How Any Entrepreneur Can Attract the Right Tech Co-Founder
Posted on January 21, 2014
Finding the right partner to help bring a new startup into the world can be a bit like finding your soulmate. Like a marriage, running a company means spending a lot of time together, sticking with each other through thick and thin, and maintaining healthy communication. Co-founders need good chemistry and common goals that last beyond an initial surface attraction.
For non-technical entrepreneurs looking for someone with the technical skills to bring their idea to life, finding the right person may mean wooing the right developer while competing against other entrepreneurs with equally enticing offers. When searching for your best match, it’s important to not only know what to look for, but also to consider what your potential co-founder will need from you.
How to Find That Special Tech Co-Founder
With that in mind, here are some useful ways to find and attract the developer of your dreams to help you achieve startup success.
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- Ask your friends to set you up. Trust is key when finding the right person to run a company with. A pre-existing bond goes a long way in creating that trust. When I founded Strikingly, my co-founders were people I had personal connections with.
Even if you don’t know someone personally, your inner circle might have a good match in mind. See who your friends know, or do a search on Facebook or LinkedIn for acquaintances with the background you need. It might seem intimidating to approach distant connections with a business proposition out of the blue (or ask a friend to introduce you), but people are usually more receptive when there’s some kind of mutual connection.
- Put yourself out there. Despite its advantages, not everyone will find the right match within his or her circle of friends. That’s why it’s also important to go to what you might call the “singles mixers” of the startup world.
Events and meetups geared toward like-minded entrepreneurs are great places to find someone who meshes with your own sensibilities. While you might have to work harder to establish a base of trust with a stranger, these events are meant for networking and should have plenty of developers looking for the right entrepreneur to partner with.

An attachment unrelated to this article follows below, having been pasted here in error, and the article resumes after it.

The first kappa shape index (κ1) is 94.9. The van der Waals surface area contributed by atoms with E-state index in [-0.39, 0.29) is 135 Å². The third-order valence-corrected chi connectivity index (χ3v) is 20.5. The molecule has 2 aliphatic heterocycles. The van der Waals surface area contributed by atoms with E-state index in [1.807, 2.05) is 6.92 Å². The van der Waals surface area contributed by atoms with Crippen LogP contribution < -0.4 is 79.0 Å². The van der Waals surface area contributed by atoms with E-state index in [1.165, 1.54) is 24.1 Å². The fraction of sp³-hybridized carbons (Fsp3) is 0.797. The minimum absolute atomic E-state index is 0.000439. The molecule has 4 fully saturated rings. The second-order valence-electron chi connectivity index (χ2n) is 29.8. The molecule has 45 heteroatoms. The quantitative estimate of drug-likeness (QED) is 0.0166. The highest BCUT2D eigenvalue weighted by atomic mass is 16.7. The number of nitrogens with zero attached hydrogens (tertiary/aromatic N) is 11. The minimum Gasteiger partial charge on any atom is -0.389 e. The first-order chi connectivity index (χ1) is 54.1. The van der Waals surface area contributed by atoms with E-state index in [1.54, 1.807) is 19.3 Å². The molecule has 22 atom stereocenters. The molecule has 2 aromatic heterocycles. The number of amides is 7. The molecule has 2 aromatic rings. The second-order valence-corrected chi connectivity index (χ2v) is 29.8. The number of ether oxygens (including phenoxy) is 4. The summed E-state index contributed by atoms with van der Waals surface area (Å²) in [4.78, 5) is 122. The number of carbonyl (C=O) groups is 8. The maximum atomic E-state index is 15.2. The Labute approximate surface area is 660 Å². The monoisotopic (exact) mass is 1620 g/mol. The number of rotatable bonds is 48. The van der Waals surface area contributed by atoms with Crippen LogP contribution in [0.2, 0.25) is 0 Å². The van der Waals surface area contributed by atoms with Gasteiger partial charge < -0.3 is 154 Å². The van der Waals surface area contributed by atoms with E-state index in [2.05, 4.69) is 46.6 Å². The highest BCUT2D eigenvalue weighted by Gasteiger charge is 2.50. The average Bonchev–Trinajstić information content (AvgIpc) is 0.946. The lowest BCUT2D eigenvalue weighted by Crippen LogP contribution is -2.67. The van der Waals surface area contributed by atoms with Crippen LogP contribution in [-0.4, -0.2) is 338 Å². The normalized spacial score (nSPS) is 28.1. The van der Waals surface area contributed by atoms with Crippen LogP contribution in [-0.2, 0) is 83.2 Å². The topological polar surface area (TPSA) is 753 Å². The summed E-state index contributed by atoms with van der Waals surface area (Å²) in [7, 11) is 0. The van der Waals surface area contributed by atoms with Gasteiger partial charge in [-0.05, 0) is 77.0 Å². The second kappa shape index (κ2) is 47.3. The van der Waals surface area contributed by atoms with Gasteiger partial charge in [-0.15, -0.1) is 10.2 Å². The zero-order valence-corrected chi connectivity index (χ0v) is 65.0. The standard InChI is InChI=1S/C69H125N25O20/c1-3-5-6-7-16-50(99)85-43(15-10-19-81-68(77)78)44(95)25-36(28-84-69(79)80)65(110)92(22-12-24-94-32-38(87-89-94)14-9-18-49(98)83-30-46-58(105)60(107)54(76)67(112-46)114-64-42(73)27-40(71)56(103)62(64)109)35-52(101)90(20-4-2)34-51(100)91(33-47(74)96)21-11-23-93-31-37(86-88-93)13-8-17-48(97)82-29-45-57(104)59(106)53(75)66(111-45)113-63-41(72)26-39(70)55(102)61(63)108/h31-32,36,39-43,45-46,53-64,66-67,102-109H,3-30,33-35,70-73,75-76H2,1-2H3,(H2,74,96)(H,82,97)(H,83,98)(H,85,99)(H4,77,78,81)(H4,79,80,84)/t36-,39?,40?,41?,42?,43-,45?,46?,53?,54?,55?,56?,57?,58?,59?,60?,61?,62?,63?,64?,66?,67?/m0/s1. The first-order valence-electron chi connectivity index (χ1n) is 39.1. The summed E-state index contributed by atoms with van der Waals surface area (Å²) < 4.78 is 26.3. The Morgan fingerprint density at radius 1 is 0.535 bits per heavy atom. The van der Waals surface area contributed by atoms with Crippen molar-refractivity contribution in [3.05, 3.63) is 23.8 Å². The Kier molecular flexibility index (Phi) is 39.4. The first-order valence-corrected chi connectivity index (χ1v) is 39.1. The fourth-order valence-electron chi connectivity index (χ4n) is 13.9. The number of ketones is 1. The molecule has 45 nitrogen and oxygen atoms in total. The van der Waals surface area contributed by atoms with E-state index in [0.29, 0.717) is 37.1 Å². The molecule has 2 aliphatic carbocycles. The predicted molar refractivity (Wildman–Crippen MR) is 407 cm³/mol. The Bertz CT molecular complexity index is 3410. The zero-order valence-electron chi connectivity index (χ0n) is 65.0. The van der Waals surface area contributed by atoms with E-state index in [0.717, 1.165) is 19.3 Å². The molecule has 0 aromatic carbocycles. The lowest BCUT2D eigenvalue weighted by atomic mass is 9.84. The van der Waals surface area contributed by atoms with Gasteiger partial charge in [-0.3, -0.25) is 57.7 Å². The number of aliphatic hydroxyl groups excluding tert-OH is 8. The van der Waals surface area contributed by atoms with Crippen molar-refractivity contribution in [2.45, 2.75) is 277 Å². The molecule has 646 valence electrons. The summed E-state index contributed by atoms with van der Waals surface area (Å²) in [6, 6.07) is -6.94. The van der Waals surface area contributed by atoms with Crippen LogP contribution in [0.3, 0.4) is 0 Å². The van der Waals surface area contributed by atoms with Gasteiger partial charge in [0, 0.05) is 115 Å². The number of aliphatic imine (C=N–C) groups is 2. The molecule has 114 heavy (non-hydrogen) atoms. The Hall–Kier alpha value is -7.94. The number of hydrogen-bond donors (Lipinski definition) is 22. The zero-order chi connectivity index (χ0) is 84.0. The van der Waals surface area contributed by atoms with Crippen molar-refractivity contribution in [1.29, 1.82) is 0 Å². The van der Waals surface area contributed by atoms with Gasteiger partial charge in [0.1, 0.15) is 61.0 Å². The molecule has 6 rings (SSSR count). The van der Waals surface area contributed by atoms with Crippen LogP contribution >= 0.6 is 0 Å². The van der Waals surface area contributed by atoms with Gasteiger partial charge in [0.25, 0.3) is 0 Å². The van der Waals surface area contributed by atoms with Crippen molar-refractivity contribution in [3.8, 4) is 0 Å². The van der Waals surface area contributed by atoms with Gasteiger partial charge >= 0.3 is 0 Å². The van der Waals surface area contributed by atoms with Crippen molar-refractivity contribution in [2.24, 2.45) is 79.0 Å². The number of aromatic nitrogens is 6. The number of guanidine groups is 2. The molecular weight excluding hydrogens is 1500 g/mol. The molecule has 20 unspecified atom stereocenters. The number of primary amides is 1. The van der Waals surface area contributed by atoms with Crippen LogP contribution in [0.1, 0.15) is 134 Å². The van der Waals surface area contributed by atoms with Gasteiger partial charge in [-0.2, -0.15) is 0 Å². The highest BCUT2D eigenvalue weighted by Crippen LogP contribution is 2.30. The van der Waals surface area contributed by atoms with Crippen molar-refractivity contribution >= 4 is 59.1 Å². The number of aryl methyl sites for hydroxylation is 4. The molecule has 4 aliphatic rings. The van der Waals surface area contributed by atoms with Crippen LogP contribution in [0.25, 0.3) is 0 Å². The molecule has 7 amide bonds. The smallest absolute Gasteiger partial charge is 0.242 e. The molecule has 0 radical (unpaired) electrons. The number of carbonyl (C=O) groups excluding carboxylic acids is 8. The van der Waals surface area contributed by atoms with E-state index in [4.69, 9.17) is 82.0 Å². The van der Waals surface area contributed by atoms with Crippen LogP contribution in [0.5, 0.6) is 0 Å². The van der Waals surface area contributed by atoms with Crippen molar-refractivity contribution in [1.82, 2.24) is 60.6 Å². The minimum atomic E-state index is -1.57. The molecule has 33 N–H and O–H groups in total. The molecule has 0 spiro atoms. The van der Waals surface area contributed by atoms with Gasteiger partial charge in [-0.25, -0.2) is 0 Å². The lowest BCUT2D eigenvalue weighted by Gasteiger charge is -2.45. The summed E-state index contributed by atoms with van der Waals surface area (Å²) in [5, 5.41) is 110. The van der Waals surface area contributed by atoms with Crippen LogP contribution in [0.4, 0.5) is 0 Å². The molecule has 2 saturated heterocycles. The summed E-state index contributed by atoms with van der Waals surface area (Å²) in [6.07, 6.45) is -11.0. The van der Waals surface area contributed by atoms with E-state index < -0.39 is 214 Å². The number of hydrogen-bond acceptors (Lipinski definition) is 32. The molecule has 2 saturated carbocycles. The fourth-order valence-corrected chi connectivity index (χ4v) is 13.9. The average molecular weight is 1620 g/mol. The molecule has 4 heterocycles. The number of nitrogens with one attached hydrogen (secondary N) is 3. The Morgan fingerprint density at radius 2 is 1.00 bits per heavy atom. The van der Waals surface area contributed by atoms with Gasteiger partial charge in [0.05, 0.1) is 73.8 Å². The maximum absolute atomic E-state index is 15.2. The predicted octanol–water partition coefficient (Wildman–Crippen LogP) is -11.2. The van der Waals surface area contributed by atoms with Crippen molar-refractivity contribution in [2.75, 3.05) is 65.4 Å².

How to Convince Your Potential Co-Founder You’re the Real Deal
Once you’ve found someone you’d like to work with, the challenge becomes convincing your soon-to-be co-founder that you’re serious. A lot of people have great ideas, but to convince a skilled developer to take a chance on you, it’s important to show that you’re not all talk and no action.
Create an attractive landing page. Focus on creating a destination on the Web for your project. If a developer sees you have put the time and effort into creating an online identity for your brand, he’s more likely to take you seriously.
You don’t need to build a fancy site — a simple landing page works just fine, and you don’t even need coding chops to get it done. There are plenty of services that enable you to create a nice Web presence in minutes, and even a simple site is a symbol that you’re committed to bringing your idea to life.
Demonstrate real-world interest. A landing page can be more than just a pretty face. Adding a simple sign-up box to the page gives you the opportunity to collect a solid base of email addresses as tangible proof that there’s a market for your product.
It’s not difficult to get people to sign up. Tell a friend about the site, and ask her to tell her friends. If the product is compelling, it should create a snowball effect in sign-ups. If you’re a little further along with your idea, you can submit your site to places like Beta List, which provides valuable publicity to startups still in their infancy.
Showcase your skills. Even though you’re focused on attracting a tech-savvy co-founder, it’s important to remember that a developer needs you as much as you need him. When talking with a potential business partner, make sure you highlight what you bring to the table:
- Experience. While your co-founder may have expansive technical knowledge, there’s a good chance he’s never run a business before. A proven track record is a huge benefit to anyone starting a new venture. Even failures can be an advantage if you can show what you learned from them. Real-world experience is more valuable than you may think.
- Expertise. Are you a marketing expert? Do you excel at fundraising? Isolate your best skills, and make sure the person you’re doing business with knows what they are. The best partnership is one where both sides support each other’s strengths and complement each other’s weaknesses.
It’s good to remember that in the early stages of a startup, some of the most important things are the most intangible. Good chemistry and a strong passion are essential when venturing into new waters. There are a lot of challenges and obstacles on the path to startup success; that’s why it’s important to find the right person to face them with.